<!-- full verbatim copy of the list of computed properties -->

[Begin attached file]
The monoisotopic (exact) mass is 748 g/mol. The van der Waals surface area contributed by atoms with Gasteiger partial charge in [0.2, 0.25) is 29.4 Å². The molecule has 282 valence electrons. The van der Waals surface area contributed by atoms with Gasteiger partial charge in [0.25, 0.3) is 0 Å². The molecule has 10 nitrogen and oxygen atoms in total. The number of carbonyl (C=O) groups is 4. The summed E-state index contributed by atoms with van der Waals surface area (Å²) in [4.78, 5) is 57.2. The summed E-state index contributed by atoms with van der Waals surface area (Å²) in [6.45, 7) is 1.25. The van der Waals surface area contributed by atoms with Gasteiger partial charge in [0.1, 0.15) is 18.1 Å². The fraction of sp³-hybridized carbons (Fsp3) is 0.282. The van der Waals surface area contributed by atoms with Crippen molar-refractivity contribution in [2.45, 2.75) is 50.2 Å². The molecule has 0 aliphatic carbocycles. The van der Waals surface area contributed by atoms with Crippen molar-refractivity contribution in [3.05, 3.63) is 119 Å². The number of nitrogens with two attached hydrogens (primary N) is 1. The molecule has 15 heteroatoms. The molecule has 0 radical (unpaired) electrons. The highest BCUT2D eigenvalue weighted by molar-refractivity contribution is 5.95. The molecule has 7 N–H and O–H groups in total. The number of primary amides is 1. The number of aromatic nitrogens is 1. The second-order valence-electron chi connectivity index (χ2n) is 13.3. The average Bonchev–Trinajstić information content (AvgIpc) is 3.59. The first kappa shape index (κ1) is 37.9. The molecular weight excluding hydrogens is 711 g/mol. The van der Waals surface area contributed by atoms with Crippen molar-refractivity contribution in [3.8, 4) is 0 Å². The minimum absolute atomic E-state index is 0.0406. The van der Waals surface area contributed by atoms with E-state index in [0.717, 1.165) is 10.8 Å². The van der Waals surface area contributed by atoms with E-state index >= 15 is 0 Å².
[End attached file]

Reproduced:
The monoisotopic (exact) mass is 748 g/mol. The van der Waals surface area contributed by atoms with Gasteiger partial charge in [0.2, 0.25) is 29.4 Å². The molecule has 282 valence electrons. The van der Waals surface area contributed by atoms with Gasteiger partial charge in [0.25, 0.3) is 0 Å². The molecule has 10 nitrogen and oxygen atoms in total. The number of carbonyl (C=O) groups is 4. The summed E-state index contributed by atoms with van der Waals surface area (Å²) in [4.78, 5) is 57.2. The summed E-state index contributed by atoms with van der Waals surface area (Å²) in [6.45, 7) is 1.25. The van der Waals surface area contributed by atoms with Gasteiger partial charge in [0.1, 0.15) is 18.1 Å². The fraction of sp³-hybridized carbons (Fsp3) is 0.282. The van der Waals surface area contributed by atoms with Crippen molar-refractivity contribution in [2.45, 2.75) is 50.2 Å². The molecule has 0 aliphatic carbocycles. The van der Waals surface area contributed by atoms with Crippen molar-refractivity contribution in [3.05, 3.63) is 119 Å². The number of nitrogens with two attached hydrogens (primary N) is 1. The molecule has 15 heteroatoms. The molecule has 0 radical (unpaired) electrons. The highest BCUT2D eigenvalue weighted by molar-refractivity contribution is 5.95. The molecule has 7 N–H and O–H groups in total. The number of primary amides is 1. The number of aromatic nitrogens is 1. The second-order valence-electron chi connectivity index (χ2n) is 13.3. The average Bonchev–Trinajstić information content (AvgIpc) is 3.59. The first kappa shape index (κ1) is 37.9. The molecular weight excluding hydrogens is 711 g/mol. The van der Waals surface area contributed by atoms with Crippen molar-refractivity contribution in [3.8, 4) is 0 Å². The minimum absolute atomic E-state index is 0.0406. The van der Waals surface area contributed by atoms with E-state index in [0.717, 1.165) is 10.8 Å². The van der Waals surface area contributed by atoms with E-state index >= 15 is 0 Å².